’Maverick-spirited tale of movie-obsession’ starts out in a long-lost New York film institution and ends up in Sicily
Dirs/scr: David Redmon, Ashley Sabin. US/France/UK. 2023. 88mins.
It starts as a scrappy, suitably lo-fi appreciation of a long-lost New York institution: Kim’s Video, a string of movie rental stores and a treasure trove of rare films and ephemera which, by the time of its liquidation in 2008, had amassed some 55,000 titles. But the latest documentary from filmmaking duo David Redmon and Ashley Sabin soon spins off into something else: a stranger-than-fiction odyssey that takes tonal swerves inspired by genre cinema, visits to Seoul in South Korea and repeated pilgrimages to Salemi, a small town in Sicily that, in a quirk of fate, became the home to the Kim’s Video archive. The unexpected humour and sheer ballsiness of Redmon and Sabin’s quest make for an entertaining ride which is only slightly undermined by the overuse of clumsily crowbarred movie references.
With its fervent cineaste geek credentials, Kim’s Video seems particularly suited to a well-received festival run
Redmon and Sabin have collaborated on non-fiction films taking in a wide variety of subjects, ranging from donkey communication (Do Donkeys Act?, which premiered in Rotterdam and screened in numerous festivals) to the modelling industry (Girl Model, a prize winner at the Rome Film Festival) to a Mexican family reunion (Intimidad). But with its fervent cineaste geek credentials, Kim’s Video seems particularly suited to a well-received festival run. Theatrical interest is not out of the question, but perhaps a VOD or streaming release might be more in tune with the subject matter.
Kim’s Video represents a quirky and highly personal style of documentary filmmaking which takes as its launching pad Redmon’s unconventional family background and his intense relationship with the transgressive, experimental voices he encountered through the frequently bootlegged VHS tapes on the shelves of his favoured branch of Kim’s. The film starts with him wandering the now thoroughly gentrified streets of Lower Manhattan, buttonholing passers-by and demanding directions to Kim’s Video. Most of them scurry away with some degree of alarm. But the ones that know, know. By chance, he encounters another former member of the Kim’s customer family, and there’s a moment of shared kinship exchanged along with memories of the place.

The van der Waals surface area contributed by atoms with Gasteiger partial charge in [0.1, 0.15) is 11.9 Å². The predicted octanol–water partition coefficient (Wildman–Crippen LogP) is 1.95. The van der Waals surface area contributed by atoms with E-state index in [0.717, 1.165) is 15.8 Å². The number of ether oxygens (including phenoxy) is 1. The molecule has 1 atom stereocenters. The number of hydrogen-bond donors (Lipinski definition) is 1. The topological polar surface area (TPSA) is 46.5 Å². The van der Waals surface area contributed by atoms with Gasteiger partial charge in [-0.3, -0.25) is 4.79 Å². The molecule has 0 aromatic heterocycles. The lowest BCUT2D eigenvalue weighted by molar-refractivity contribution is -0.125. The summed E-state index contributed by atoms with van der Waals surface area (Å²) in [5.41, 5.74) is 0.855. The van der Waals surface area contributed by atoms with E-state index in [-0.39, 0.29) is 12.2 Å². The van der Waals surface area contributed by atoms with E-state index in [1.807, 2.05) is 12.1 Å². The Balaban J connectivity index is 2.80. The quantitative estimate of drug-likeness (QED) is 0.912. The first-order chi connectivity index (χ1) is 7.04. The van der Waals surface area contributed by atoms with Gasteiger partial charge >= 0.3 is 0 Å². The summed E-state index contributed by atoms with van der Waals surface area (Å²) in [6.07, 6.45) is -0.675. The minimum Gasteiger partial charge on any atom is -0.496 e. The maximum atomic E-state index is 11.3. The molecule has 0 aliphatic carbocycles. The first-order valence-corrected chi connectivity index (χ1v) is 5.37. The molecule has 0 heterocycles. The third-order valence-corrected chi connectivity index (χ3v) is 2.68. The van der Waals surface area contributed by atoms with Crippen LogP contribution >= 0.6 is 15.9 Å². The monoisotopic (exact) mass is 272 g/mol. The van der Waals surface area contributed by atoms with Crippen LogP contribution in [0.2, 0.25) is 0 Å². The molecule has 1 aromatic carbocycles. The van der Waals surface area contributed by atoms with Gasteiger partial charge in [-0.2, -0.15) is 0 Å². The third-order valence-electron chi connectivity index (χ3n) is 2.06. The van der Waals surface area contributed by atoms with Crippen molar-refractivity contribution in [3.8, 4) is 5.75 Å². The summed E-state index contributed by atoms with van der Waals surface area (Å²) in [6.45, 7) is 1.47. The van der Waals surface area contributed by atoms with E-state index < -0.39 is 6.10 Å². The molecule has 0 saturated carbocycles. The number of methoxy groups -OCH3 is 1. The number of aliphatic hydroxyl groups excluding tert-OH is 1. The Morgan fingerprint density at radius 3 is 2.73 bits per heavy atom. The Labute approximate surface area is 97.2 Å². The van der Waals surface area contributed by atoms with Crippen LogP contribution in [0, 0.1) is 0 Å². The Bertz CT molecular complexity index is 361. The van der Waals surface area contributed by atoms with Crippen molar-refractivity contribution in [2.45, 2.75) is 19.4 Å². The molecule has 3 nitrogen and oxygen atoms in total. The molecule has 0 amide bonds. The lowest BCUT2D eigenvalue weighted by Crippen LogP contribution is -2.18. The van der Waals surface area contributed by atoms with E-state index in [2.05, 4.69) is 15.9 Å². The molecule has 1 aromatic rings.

Through interviews with customers and former store clerks (including director Alex Ross Perry, cinematographer Sean Price Williams and critics Dennis Dermody and Eric Hynes), the filmmakers piece together the fate of the collection which had been amassed by Kim’s Video’s mysterious owner, Yongman Kim (who started the business as a spin-off service in a dry cleaning shop). Kim had offered up the collection for free, with the condition that it was kept together. The winning bid came from the municipality of Salemi, which promised to digitise the whole collection and to make it available to any and all former Kim’s members who make the trek to Sicily.
Except when Redmon shows up in Salemi, he finds the collection neglected and closed to the public. Dogged investigation and a perpetually rolling (and erratically handled) camera reveal missing funds, broken promises and the hint of mafia involvement. It even tracks down the elusive Kim, who is disheartened to learn of the fate of his collection but at a loss as to what to do about it. To reveal more about its fate would be to spoil the unexpected twist in this maverick-spirited tale of movie obsession. Suffice to say, the film is true to the ethos on which the collection was built in the first place: that film knowledge is more important than adhering to the letter of the law.
Production company: Carnivalesque Films
Producers: Deborah Smith, Dale Smith, Francesco Galavotti, Rebecca Tabasky, David Redmon, Ashley Sabin
Cinematography: David Redmon
Editing: David Redmon, Ashley Sabin, Marc Becker
Music: Enrico Tilotta, Matthew Dougherty, Eric Taxier